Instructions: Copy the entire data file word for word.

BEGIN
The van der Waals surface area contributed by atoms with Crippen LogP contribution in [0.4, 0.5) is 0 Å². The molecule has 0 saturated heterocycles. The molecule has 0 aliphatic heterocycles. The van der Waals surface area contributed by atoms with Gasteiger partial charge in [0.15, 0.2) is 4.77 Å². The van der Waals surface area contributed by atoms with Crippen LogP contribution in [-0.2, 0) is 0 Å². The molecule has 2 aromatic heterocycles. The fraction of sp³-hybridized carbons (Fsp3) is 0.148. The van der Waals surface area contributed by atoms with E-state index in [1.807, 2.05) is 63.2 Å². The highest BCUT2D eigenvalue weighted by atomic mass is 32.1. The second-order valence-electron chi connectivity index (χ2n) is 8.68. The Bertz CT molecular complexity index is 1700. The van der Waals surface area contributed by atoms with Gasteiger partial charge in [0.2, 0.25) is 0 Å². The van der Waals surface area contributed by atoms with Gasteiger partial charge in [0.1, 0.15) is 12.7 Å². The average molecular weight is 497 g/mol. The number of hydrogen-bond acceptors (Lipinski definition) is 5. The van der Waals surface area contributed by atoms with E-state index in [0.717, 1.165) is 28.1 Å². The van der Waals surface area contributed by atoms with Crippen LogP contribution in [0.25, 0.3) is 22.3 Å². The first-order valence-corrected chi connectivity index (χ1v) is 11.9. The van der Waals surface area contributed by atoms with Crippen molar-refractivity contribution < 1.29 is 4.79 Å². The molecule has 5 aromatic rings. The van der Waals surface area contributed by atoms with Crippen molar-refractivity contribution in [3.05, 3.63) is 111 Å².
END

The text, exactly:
The van der Waals surface area contributed by atoms with Crippen LogP contribution in [0.4, 0.5) is 0 Å². The molecule has 0 saturated heterocycles. The molecule has 0 aliphatic heterocycles. The van der Waals surface area contributed by atoms with Gasteiger partial charge in [0.15, 0.2) is 4.77 Å². The van der Waals surface area contributed by atoms with Crippen LogP contribution in [-0.2, 0) is 0 Å². The molecule has 2 aromatic heterocycles. The fraction of sp³-hybridized carbons (Fsp3) is 0.148. The van der Waals surface area contributed by atoms with E-state index in [1.807, 2.05) is 63.2 Å². The highest BCUT2D eigenvalue weighted by atomic mass is 32.1. The second-order valence-electron chi connectivity index (χ2n) is 8.68. The Bertz CT molecular complexity index is 1700. The van der Waals surface area contributed by atoms with Gasteiger partial charge in [0.2, 0.25) is 0 Å². The van der Waals surface area contributed by atoms with Gasteiger partial charge in [0.1, 0.15) is 12.7 Å². The average molecular weight is 497 g/mol. The number of hydrogen-bond acceptors (Lipinski definition) is 5. The van der Waals surface area contributed by atoms with E-state index in [0.717, 1.165) is 28.1 Å². The van der Waals surface area contributed by atoms with Crippen LogP contribution in [0.25, 0.3) is 22.3 Å². The first-order valence-corrected chi connectivity index (χ1v) is 11.9. The van der Waals surface area contributed by atoms with Crippen molar-refractivity contribution < 1.29 is 4.79 Å². The molecule has 5 aromatic rings. The van der Waals surface area contributed by atoms with Crippen molar-refractivity contribution in [3.05, 3.63) is 111 Å².